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Lock 'em up?

Lock 'em up?

In response to Chansokhy Anhaouy's article "Drug Users Need Tough Love, Not Needle Exchange".

I think there is something fundamentally and fiscally wrong with incarcerating every drug user. After reading Anhaouy’s spastic attempts at creating a coherent argument, I have concluded that the letter is devoid of fact or an elementary understanding of the world.

If locking up people for drugs is the solution, I’d like to hear Anhaouy’s proposal for funding those programs. Pull up any set of numbers from the internet and you’ll find that running a prison is an exponentially greater cost than running a needle exchange and has much smaller rates of success. I don’t think your “spend more to get far fewer results” recommendation would fly in any country or in any economy. Even a simple suggestion as to where we will put all of those prisons would be appreciated. California is already releasing people for non-violent drug offenses because they realized that this was a senseless waste of taxpayer dollars.

The bottom line is that needle exchange programs actively save lives. I don’t work in this field so I’ll leave it to Holly Bradford to give you the statistics supplied by the World Health Organization. Simply put, Anhaouy needs to look through a reality-based lens. This will never be a drug free world. Because drugs impact people in different ways some people are more susceptible to addiction. They need care and support. With programs like Korsang there is significant evidence to indicate that the spread of blood borne diseases has decreased. Anhaouy: I suggest pulling your head out of the Vancouver School Board or ISS of BC and taking a much closer look at Vancouver. You clearly have no idea what’s happening around you.

I have no doubt that Bradford would like to be living in a world free of the pain she sees each day. Knowing that people weren’t dying because of stigma against drug users or watching communities slip away because there isn’t enough support. But I’m sure she also knows that this is not a reality. People are dying because they don’t have enough resources. People are dying because ignorant, self-appointed voices of the, so-called, “moral majority” write articles about matters they know nothing about. Anhaouy, please, do your research first. Bradford is doing the work that many cannot do. She is supporting our world’s most vulnerable communities and literally saving lives. The work that Korsang does is internationally recognized as being a highly successful program and a model for others around the world. It is unfortunate that she must defend her tireless and noble efforts.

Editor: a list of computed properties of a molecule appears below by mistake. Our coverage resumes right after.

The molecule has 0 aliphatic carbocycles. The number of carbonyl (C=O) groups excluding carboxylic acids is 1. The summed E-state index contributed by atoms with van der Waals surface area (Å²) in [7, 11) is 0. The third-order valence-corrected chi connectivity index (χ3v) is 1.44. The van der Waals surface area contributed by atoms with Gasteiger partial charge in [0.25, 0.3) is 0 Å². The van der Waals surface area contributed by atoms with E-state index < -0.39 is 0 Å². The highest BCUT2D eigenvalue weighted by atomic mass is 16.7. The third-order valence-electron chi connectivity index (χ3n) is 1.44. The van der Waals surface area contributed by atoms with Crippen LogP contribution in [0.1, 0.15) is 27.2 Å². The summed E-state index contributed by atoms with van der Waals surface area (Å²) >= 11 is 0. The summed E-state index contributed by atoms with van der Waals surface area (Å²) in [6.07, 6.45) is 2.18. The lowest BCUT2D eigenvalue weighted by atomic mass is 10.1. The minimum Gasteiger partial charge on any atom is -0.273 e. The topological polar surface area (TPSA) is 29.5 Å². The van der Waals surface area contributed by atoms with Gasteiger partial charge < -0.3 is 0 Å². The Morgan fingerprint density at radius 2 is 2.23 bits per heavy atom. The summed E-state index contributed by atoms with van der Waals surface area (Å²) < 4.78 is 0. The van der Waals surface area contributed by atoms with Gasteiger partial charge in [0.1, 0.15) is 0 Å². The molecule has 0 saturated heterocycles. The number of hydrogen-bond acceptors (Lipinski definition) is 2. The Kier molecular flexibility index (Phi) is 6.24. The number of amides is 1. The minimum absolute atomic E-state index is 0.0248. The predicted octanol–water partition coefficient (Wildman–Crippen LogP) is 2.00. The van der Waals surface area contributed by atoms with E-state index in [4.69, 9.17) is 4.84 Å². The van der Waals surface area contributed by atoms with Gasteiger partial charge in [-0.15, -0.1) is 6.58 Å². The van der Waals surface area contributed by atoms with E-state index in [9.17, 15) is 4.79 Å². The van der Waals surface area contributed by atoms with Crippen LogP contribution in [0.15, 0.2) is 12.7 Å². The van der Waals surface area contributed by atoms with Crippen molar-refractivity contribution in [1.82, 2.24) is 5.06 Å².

I think this is a matter of “I’ve made up my mind, so don’t try to convince me with facts.” Anhaouy is not interested in facts. A simple Google search would give you an innumerable amount of sites with substantial information on the effectiveness and legitimacy of needle exchange programs. Another search will also reveal the major funders of Korsang’s amazing work. I find it very hard to believe that we should all rely on the unintelligible musings of Anhaouy and ignore the highly reputable national and international organizations that support Korsang in their work.

I would also challenge the Phnom Penh Post on its reporting. As news source, it is vital for you to obtain all the information and deliver it in an unbiased way. It does put your credibility into question when a media outlet writes an inflammatory “article” without contacting the founder of the organization you are defaming. News organizations should uphold a dignified standard. Your job is to show us the world around us without using your own biases and prejudices. The Phnom Penh Post should speak for all in the community. All members, all view points, all voices. Even if you don’t like what you hear.

I believe the strength of any society is reflected in how we treat our most vulnerable. Anhaouy is completely wrong. Dignity and compassion are not awards to be won or badges to be earned. They are gifts to be given to each and every person in this society. If we allow dignity and compassion to be assigned, who makes the judgement? How will we decide who should be treated with dignity and compassion? Will we leave that up to Anhaouy? I am frightened of that world. We all deserve compassion, even naysayers like Anhaouy. People who use drugs deserve the same human rights that we all receive.

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